Ninety years ago, then U.S. Army captain Dwight D. Eisenhower went on a recce across the country. Joining a convoy comprising various trucks, passenger cars, mobile field kitchens and repair shops, the caravan departed from near the White House lawn on July 7, 1919, and arrived in San Francisco two months later on September 6. Its purpose was “…to demonstrate the potential of motor transportation and to dramatize the need for better highways” writes author Daniel Yergin in The Prize – The Epic Quest for Oil, Money & Power. Yergin notes that this trip “…signified the dawn of a new era – the motorization of the American People.”

If its birth was 1919, the adolescence of the “motorization of the American people” has to be the 1953-54 recession. It seemed to Eisenhower, now President, that the economy needed stimulating. No doubt recalling his youthful road trip, he signed the Interstate Highway Bill in 1956, providing for 42,500 miles of new highways. The big losers at that time were the railroads, perhaps much like the automobile industry is destined to become the big loser this time around. Although in their case it is more like an assisted suicide.

Today’s Financial Times discusses the fallout from the 1956 stimulus in “Highway to Hell Revisited,” pointing out that massive government spending has unforseen consequences years down the road. Noting that “road lobbyists and real estate developers colluded against meaningful regulation and planning…the result was a distorted market and tax system.” In 1958, according to the FT, journalist William Whyte “…warned that sprawl was not just bad aesthetics but bad economics. A subtler and more serious problem than blight was that, for local authorities, the cost of providing utilities and other services was exorbitant. ‘There is not only the cost of running sewers and water mains and storm drains out to Happy Acres…but much more road, per family served, has to be paved and maintained.'”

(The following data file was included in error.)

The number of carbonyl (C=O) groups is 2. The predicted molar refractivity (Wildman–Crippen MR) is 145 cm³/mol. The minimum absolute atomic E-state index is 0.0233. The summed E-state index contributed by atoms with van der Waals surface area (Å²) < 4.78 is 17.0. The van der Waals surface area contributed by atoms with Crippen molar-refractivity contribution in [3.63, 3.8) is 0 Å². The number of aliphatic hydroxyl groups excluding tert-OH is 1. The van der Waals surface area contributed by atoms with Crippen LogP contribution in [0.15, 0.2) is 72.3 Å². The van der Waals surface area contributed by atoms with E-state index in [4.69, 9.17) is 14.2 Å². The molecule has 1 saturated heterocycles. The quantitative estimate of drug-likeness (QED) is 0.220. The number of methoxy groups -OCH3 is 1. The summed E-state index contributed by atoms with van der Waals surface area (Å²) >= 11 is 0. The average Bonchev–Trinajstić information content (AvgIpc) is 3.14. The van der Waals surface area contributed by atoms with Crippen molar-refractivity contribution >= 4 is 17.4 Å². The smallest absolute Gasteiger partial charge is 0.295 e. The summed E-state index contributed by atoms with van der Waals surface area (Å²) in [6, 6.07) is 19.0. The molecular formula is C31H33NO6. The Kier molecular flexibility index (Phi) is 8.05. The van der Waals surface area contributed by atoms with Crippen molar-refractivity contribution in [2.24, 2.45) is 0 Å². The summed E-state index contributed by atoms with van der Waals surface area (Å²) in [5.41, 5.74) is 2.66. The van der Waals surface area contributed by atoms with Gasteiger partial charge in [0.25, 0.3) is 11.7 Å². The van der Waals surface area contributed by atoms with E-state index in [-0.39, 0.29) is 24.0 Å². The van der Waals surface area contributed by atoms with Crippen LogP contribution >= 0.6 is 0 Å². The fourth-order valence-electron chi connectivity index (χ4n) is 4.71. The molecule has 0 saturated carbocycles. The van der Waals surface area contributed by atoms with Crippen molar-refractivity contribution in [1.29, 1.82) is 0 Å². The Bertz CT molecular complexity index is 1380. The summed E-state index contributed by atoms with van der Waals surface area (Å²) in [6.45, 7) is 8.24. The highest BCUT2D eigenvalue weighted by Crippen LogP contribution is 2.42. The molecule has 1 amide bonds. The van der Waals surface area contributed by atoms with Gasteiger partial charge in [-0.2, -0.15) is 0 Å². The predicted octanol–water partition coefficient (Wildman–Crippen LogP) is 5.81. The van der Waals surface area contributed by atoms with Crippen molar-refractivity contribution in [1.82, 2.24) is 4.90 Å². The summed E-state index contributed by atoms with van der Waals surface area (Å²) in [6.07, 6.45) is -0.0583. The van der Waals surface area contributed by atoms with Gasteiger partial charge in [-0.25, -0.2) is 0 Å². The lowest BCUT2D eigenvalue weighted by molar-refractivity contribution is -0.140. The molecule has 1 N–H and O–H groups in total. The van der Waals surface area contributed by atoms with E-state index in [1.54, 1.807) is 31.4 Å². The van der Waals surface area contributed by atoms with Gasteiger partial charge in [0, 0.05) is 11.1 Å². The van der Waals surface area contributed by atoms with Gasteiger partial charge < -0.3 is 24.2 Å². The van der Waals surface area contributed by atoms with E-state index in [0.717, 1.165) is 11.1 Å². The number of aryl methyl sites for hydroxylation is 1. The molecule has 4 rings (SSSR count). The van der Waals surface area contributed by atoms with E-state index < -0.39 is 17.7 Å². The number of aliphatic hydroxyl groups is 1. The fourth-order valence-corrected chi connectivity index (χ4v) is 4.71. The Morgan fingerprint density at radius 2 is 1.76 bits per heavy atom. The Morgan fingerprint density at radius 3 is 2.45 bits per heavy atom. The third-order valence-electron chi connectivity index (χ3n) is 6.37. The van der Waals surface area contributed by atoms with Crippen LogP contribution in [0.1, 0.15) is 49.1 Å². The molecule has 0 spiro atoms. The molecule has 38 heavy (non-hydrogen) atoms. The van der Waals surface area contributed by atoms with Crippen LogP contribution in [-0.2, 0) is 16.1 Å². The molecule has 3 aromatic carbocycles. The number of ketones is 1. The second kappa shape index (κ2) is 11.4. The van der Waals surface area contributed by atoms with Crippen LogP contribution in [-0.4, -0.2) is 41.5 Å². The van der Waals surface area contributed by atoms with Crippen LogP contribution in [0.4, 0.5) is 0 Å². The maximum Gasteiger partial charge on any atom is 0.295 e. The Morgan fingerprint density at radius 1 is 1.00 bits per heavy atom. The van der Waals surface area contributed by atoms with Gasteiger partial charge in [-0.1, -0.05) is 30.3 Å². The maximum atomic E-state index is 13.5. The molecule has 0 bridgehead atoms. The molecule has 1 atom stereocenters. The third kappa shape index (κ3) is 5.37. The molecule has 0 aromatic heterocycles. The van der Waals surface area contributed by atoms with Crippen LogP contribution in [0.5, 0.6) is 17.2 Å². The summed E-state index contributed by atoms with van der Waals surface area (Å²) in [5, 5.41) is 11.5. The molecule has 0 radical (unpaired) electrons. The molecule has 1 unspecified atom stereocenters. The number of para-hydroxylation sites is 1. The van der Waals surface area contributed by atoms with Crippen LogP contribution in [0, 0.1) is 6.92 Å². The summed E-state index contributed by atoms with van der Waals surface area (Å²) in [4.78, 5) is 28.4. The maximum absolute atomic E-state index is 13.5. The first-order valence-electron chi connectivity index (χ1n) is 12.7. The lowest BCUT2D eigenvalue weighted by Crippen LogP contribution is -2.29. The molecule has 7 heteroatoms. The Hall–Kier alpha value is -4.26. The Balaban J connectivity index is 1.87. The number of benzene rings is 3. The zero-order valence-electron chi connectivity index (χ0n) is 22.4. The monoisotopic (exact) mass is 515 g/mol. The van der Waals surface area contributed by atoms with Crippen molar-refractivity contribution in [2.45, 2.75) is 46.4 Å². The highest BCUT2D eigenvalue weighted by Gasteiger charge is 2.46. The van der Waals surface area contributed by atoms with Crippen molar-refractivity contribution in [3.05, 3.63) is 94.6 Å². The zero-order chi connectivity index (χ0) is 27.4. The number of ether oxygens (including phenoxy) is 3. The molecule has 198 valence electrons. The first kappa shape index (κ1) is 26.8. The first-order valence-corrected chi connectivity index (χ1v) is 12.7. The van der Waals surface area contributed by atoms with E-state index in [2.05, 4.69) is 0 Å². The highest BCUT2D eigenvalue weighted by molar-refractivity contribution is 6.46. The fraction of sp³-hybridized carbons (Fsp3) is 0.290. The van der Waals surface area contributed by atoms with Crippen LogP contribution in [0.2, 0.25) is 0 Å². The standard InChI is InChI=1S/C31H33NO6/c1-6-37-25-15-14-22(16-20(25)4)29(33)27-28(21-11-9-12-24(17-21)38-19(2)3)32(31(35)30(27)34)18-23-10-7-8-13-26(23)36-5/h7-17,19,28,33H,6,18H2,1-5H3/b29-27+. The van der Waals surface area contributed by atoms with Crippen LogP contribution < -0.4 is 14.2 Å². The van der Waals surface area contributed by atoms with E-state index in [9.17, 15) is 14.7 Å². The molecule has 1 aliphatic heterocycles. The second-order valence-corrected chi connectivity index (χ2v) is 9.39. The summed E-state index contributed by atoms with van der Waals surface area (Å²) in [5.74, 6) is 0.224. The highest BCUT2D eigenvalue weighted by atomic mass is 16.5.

Just think how different our country would now be with an efficient rail and transportation system and no reliance on foreign oil. Decisions made in the present can have dramatic repercussions 90-years on…Obama’s largest building project in the American Recovery and Reinvestment Act is $27bn for roads.

The Wisdom of Governments

Then as now, fear was used to convince the public. Monty Python fans know that the three – sorry four – weapons of the Spanish Inquisition  “…are fear, surprise, and ruthless efficiency…and an almost fanatical devotion to the Pope.” Invoking the Cold War, President Eisenhower told the populace that “…in the case of atomic attack on our cities, the road net must permit quick evacuation of target areas.” And here I can’t resist another digression.
You may recall that part of President Reagan’s missile defense program apparently involved plenty of shovels. In 1981, a Pentagon official told reporters that nuclear strikes were survivable and that the country would fully recover within four years if people took to digging lots of holes – covering them, of course, with wooden doors. According to the Pentagon, “if there are enough shovels to go around, everybody’s going to make it.”

The Department of Homeland Security followed this line of reasoning twenty-two years later by recommending that Americans stock up on duct tape, suggesting that it would help keep you safe in the event of a biological attack. I’m sure science will bear out the efficacy of such precautions, and we will eventually learn that the Bush administration actually held a high regard for science and education – you’ll recall his deft use of the intransitive plural subjunctive tense in his sentence “rarely is the question asked, is our children learning?”

So let’s close with FDR’s quote “…the only thing we have to fear, is fear itself.” It causes us to follow leaders blindly.

National Thrift Week

1919 also saw the Treasury Department encouraging civic organizations to promote National Thrift Week. The purpose of National Thrift Week, according to the New York Times (01/15/1922) was “…to help the individual to think straight and act wisely about money matters…” A ten-point financial creed was espoused that advised, among other things, to “pay your bills promptly – the curse of debt has put the goal of success beyond the reach of many men.” Contrast this with the message coming out of Washington today that banks need to start lending again to stimulate consumer spending and you see that the politicians are unable to grasp the fundamental problem of this economic crisis. Remember that “mortgage” is Latin for “death-grip!”